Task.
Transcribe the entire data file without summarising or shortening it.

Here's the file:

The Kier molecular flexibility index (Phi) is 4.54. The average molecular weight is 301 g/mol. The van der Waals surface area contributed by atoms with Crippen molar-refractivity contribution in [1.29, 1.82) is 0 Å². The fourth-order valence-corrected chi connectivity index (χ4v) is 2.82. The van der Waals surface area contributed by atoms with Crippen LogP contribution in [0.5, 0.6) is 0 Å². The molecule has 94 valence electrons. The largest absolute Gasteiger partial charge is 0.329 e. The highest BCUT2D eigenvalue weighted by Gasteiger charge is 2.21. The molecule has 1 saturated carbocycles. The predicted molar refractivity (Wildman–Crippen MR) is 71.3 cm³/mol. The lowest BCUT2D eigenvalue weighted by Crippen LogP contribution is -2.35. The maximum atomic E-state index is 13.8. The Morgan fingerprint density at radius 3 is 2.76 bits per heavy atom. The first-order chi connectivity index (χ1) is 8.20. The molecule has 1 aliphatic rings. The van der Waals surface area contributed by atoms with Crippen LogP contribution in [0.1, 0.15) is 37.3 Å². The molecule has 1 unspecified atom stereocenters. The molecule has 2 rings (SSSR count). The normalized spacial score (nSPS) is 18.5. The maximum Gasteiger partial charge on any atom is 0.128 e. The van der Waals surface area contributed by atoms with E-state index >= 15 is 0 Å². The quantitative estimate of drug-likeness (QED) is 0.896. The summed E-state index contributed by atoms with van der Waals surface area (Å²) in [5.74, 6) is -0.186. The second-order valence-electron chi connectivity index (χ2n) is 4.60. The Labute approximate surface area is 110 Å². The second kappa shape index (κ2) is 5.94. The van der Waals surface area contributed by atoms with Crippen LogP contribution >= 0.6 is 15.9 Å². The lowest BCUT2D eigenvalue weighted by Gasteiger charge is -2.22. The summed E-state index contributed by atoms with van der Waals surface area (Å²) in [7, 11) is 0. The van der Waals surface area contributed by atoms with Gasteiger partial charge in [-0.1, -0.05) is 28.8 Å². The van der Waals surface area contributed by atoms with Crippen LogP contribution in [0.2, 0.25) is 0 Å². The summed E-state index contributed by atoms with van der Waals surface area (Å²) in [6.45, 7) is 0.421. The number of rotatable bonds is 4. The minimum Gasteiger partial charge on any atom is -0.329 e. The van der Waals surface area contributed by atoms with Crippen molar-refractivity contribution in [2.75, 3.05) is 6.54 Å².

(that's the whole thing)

The Kier molecular flexibility index (Phi) is 4.54. The average molecular weight is 301 g/mol. The van der Waals surface area contributed by atoms with Crippen molar-refractivity contribution in [1.29, 1.82) is 0 Å². The fourth-order valence-corrected chi connectivity index (χ4v) is 2.82. The van der Waals surface area contributed by atoms with Crippen LogP contribution in [0.5, 0.6) is 0 Å². The molecule has 94 valence electrons. The largest absolute Gasteiger partial charge is 0.329 e. The highest BCUT2D eigenvalue weighted by Gasteiger charge is 2.21. The molecule has 1 saturated carbocycles. The predicted molar refractivity (Wildman–Crippen MR) is 71.3 cm³/mol. The lowest BCUT2D eigenvalue weighted by Crippen LogP contribution is -2.35. The maximum atomic E-state index is 13.8. The Morgan fingerprint density at radius 3 is 2.76 bits per heavy atom. The first-order chi connectivity index (χ1) is 8.20. The molecule has 1 aliphatic rings. The van der Waals surface area contributed by atoms with Crippen LogP contribution in [0.1, 0.15) is 37.3 Å². The molecule has 1 unspecified atom stereocenters. The molecule has 2 rings (SSSR count). The normalized spacial score (nSPS) is 18.5. The maximum Gasteiger partial charge on any atom is 0.128 e. The van der Waals surface area contributed by atoms with E-state index >= 15 is 0 Å². The quantitative estimate of drug-likeness (QED) is 0.896. The summed E-state index contributed by atoms with van der Waals surface area (Å²) in [5.74, 6) is -0.186. The second-order valence-electron chi connectivity index (χ2n) is 4.60. The Labute approximate surface area is 110 Å². The second kappa shape index (κ2) is 5.94. The van der Waals surface area contributed by atoms with Crippen LogP contribution >= 0.6 is 15.9 Å². The lowest BCUT2D eigenvalue weighted by Gasteiger charge is -2.22. The summed E-state index contributed by atoms with van der Waals surface area (Å²) in [7, 11) is 0. The van der Waals surface area contributed by atoms with Gasteiger partial charge in [-0.1, -0.05) is 28.8 Å². The van der Waals surface area contributed by atoms with Crippen LogP contribution in [0.2, 0.25) is 0 Å². The summed E-state index contributed by atoms with van der Waals surface area (Å²) in [6.45, 7) is 0.421. The number of rotatable bonds is 4. The minimum Gasteiger partial charge on any atom is -0.329 e. The van der Waals surface area contributed by atoms with Crippen molar-refractivity contribution in [2.75, 3.05) is 6.54 Å².